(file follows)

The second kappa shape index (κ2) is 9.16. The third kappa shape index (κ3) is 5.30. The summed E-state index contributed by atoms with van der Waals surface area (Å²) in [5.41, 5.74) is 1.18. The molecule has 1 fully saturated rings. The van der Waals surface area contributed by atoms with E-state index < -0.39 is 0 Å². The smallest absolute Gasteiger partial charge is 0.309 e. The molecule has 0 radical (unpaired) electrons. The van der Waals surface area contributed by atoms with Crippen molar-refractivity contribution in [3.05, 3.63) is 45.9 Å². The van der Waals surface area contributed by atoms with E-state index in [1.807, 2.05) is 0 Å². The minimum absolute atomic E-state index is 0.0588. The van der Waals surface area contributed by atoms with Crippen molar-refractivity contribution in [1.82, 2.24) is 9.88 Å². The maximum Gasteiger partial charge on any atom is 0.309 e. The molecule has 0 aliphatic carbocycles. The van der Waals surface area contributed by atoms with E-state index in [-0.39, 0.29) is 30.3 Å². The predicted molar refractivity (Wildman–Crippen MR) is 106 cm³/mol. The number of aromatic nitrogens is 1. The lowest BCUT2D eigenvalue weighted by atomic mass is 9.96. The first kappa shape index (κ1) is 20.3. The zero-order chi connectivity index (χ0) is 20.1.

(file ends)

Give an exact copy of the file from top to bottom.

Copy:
The second kappa shape index (κ2) is 9.16. The third kappa shape index (κ3) is 5.30. The summed E-state index contributed by atoms with van der Waals surface area (Å²) in [5.41, 5.74) is 1.18. The molecule has 1 fully saturated rings. The van der Waals surface area contributed by atoms with E-state index < -0.39 is 0 Å². The smallest absolute Gasteiger partial charge is 0.309 e. The molecule has 0 radical (unpaired) electrons. The van der Waals surface area contributed by atoms with Crippen molar-refractivity contribution in [3.05, 3.63) is 45.9 Å². The van der Waals surface area contributed by atoms with E-state index in [1.807, 2.05) is 0 Å². The minimum absolute atomic E-state index is 0.0588. The van der Waals surface area contributed by atoms with Crippen molar-refractivity contribution in [1.82, 2.24) is 9.88 Å². The maximum Gasteiger partial charge on any atom is 0.309 e. The molecule has 0 aliphatic carbocycles. The van der Waals surface area contributed by atoms with E-state index in [-0.39, 0.29) is 30.3 Å². The predicted molar refractivity (Wildman–Crippen MR) is 106 cm³/mol. The number of aromatic nitrogens is 1. The lowest BCUT2D eigenvalue weighted by atomic mass is 9.96. The first kappa shape index (κ1) is 20.3. The zero-order chi connectivity index (χ0) is 20.1.